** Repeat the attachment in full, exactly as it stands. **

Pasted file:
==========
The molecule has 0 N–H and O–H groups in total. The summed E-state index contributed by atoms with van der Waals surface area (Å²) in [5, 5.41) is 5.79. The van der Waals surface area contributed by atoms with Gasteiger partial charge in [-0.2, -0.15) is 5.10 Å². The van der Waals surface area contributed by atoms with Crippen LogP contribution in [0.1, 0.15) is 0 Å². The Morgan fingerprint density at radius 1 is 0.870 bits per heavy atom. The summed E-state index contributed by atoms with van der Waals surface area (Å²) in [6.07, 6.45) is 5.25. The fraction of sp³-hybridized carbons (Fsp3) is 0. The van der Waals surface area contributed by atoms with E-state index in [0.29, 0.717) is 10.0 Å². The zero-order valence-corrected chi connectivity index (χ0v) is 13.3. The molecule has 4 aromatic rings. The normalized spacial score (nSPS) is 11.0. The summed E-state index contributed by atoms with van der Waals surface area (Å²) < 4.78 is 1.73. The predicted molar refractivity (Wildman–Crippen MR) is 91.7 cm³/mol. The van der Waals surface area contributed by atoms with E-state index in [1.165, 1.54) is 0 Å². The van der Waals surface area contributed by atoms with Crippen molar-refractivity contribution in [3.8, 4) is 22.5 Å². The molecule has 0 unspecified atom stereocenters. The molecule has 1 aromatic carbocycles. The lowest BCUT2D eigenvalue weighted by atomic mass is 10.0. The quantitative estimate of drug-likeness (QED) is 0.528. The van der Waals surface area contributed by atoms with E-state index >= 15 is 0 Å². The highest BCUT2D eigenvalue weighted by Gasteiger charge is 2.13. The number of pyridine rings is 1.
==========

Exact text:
The molecule has 0 N–H and O–H groups in total. The summed E-state index contributed by atoms with van der Waals surface area (Å²) in [5, 5.41) is 5.79. The van der Waals surface area contributed by atoms with Gasteiger partial charge in [-0.2, -0.15) is 5.10 Å². The van der Waals surface area contributed by atoms with Crippen LogP contribution in [0.1, 0.15) is 0 Å². The Morgan fingerprint density at radius 1 is 0.870 bits per heavy atom. The summed E-state index contributed by atoms with van der Waals surface area (Å²) in [6.07, 6.45) is 5.25. The fraction of sp³-hybridized carbons (Fsp3) is 0. The van der Waals surface area contributed by atoms with E-state index in [0.29, 0.717) is 10.0 Å². The zero-order valence-corrected chi connectivity index (χ0v) is 13.3. The molecule has 4 aromatic rings. The normalized spacial score (nSPS) is 11.0. The summed E-state index contributed by atoms with van der Waals surface area (Å²) < 4.78 is 1.73. The predicted molar refractivity (Wildman–Crippen MR) is 91.7 cm³/mol. The van der Waals surface area contributed by atoms with E-state index in [1.165, 1.54) is 0 Å². The van der Waals surface area contributed by atoms with Crippen molar-refractivity contribution in [3.8, 4) is 22.5 Å². The molecule has 0 unspecified atom stereocenters. The molecule has 1 aromatic carbocycles. The lowest BCUT2D eigenvalue weighted by atomic mass is 10.0. The quantitative estimate of drug-likeness (QED) is 0.528. The van der Waals surface area contributed by atoms with E-state index >= 15 is 0 Å². The highest BCUT2D eigenvalue weighted by Gasteiger charge is 2.13. The number of pyridine rings is 1.